- “Although a healthy eating pattern is important for your overall health, there are no specific foods or supplements that can prevent you from catching COVID-19.”
And the page goes on to recommend the standard healthy-diet fare.
Declined to clarify
Cortes Currents requested clarity on these statements from Health Canada – they seem to neither confirm nor deny the role of diet in prevention of disease or reduction of its severity.
They declined to clarify their position, and declined to be interviewed for this show. But stated that that Health Canada is considering linking their nutritional page to the COVID-19 page.
Clinical data for Vitamin D
A dietician with HealthLinkBC shared some deeper insights into the Health Canada position. She read from a document she had received from them:
“Vitamin D plays various roles in the body… including reduction of influenza. There is insufficient evidence suggesting cause-and-effect for outcomes, other than bone health…. In the absence of randomized clinical trials, Health Canada cannot attribute any role or benefit of vitamin D supplementation as a measure to enhance resistance to COVID-19.”
Professor Calder agrees – there are no completed Randomized Clinical Trials (RTCs) treating COVID-19 with Vitamin D though they are underway, he says. Regardless, he’s more interested in prevention and supporting the immune system prior to infection.
Dr Creaser adds that while RCTs are considered the gold-standard for proving an effect, they can be very hard to do.
Clinical data for fruit and veggies
Professor Calder offers one example where an RCT was done comparing the effect of increasing fruit and vegetable consumption – it yielded a result of inceased markers of immune function.
Dr Creaser goes on to say that there should be a role for common sense and extrapolating from all that we do know about the importance of diet to our health and applying that to COVID-19.
Possible risk from a ‘healthier’ diet
Any action taken in healthcare, must weigh costs or risks, against benefits. What are the risks associated with promoting healthy eating and supplementation?
Calder says that he isn’t talking about high dose treatments, but nutritionally relevant doses for prevention.
Creaser has a hard time thinking of what the costs might be to reinforcing healthy eating habits. “I don’t see why, with the amount of messaging that has come out, … there couldn’t be more on these measures to be more healthy in general… and not only with COVID, but with anything.”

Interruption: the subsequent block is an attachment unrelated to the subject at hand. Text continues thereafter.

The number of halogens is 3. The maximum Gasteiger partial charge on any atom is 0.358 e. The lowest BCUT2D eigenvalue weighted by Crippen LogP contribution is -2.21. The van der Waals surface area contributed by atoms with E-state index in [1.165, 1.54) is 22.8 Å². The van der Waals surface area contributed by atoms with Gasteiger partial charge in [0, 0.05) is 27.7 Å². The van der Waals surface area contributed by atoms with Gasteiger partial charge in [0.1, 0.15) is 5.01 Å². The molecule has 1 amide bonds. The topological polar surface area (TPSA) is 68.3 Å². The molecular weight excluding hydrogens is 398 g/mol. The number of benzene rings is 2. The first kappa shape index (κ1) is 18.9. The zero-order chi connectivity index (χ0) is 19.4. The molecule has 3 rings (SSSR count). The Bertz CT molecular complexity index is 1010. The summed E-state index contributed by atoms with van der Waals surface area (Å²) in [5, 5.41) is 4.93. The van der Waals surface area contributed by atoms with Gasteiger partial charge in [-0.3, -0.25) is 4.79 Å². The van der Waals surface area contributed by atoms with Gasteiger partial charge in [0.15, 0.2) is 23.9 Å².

Possible benefits of a healthy diet
Dr Creaser alludes to other potential health benefits. What are the potential beneficial side-effects of this type of messaging, beyond our personal COVID-19 outcomes?
Professor Calder explains that our immune system tries to stop viruses from having a place to live and reproduce. “If the immune system gets the upper hand… transmission will go down, because viral load will go down.”
“We have a society with a lot of other disease,” Dr Creaser points out. “A pandemic of heart disease, a pandemic of obesity, a pandemic of stress… a huge part of that is diet and lifestyle.”
Calder agrees, “The same healthy eating advice applies to cardiovascular disease, to cancer, to diabetes, and so on… the big sources of morbidity and mortality.”
Another benefit of maximizing immune systems, Calder says, is that it maximizes vaccine effectiveness. He says, “the vaccine is an immune challenge, and it works by triggering an immune response. And we need that response to be optimized.”
And, while it may sound like a silver bullet – Professor Calder points out that there is still death from influenza, despite having vaccinations for that. “Therefore, helping the immune system out makes some sense.”
Why aren’t we hearing more about diet?
So, with so much, potentially, to gain and little in sight to lose – why is there such sparse public health advice to focus on our diet?
Professor Calder believes that the health authorities may simply have a higher standard of evidence than that which may be warranted.
“We don’t have … COVID-19 specific evidence at the level that the health authorities would want to make a statement,” he says.
Dr Creaser comments that even before the pandemic, our healthcare ignored preventative measures, stating, “I truly feel like our healthcare system, doesn’t ignore, but, looks at it in a very bare minimum type fashion.”
Calder points out that, in the management of cardiovascular disease, dietary treatments exist alongside drug and surgical therapies – so the pairing does have precedent. Though in the treatment of infectious disease, he says, “that seems to be … one step too far maybe.”